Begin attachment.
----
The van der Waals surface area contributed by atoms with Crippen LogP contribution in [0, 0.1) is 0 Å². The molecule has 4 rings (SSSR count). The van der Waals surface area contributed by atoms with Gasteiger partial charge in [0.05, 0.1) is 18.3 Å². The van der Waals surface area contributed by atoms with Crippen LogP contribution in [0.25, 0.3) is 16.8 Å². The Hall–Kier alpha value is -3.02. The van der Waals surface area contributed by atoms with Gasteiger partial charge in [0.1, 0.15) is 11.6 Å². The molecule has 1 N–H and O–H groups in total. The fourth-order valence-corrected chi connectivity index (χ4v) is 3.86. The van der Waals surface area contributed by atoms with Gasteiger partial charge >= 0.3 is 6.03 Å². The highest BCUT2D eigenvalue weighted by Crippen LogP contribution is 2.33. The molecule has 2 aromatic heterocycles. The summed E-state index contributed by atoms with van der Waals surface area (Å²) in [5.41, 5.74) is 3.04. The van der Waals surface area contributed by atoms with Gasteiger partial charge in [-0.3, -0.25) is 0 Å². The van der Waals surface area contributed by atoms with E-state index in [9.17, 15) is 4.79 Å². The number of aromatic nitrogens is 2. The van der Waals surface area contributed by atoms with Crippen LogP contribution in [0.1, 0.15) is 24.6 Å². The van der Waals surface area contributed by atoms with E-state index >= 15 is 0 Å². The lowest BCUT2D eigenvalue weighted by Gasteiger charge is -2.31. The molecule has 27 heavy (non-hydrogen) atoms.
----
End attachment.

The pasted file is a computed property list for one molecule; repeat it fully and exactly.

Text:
The van der Waals surface area contributed by atoms with Crippen LogP contribution in [0, 0.1) is 0 Å². The molecule has 4 rings (SSSR count). The van der Waals surface area contributed by atoms with Gasteiger partial charge in [0.05, 0.1) is 18.3 Å². The van der Waals surface area contributed by atoms with Crippen LogP contribution in [0.25, 0.3) is 16.8 Å². The Hall–Kier alpha value is -3.02. The van der Waals surface area contributed by atoms with Gasteiger partial charge in [0.1, 0.15) is 11.6 Å². The molecule has 1 N–H and O–H groups in total. The fourth-order valence-corrected chi connectivity index (χ4v) is 3.86. The van der Waals surface area contributed by atoms with Gasteiger partial charge >= 0.3 is 6.03 Å². The highest BCUT2D eigenvalue weighted by Crippen LogP contribution is 2.33. The molecule has 2 aromatic heterocycles. The summed E-state index contributed by atoms with van der Waals surface area (Å²) in [5.41, 5.74) is 3.04. The van der Waals surface area contributed by atoms with Gasteiger partial charge in [-0.3, -0.25) is 0 Å². The van der Waals surface area contributed by atoms with E-state index in [9.17, 15) is 4.79 Å². The number of aromatic nitrogens is 2. The van der Waals surface area contributed by atoms with Crippen LogP contribution in [0.1, 0.15) is 24.6 Å². The van der Waals surface area contributed by atoms with E-state index >= 15 is 0 Å². The lowest BCUT2D eigenvalue weighted by Gasteiger charge is -2.31. The molecule has 27 heavy (non-hydrogen) atoms.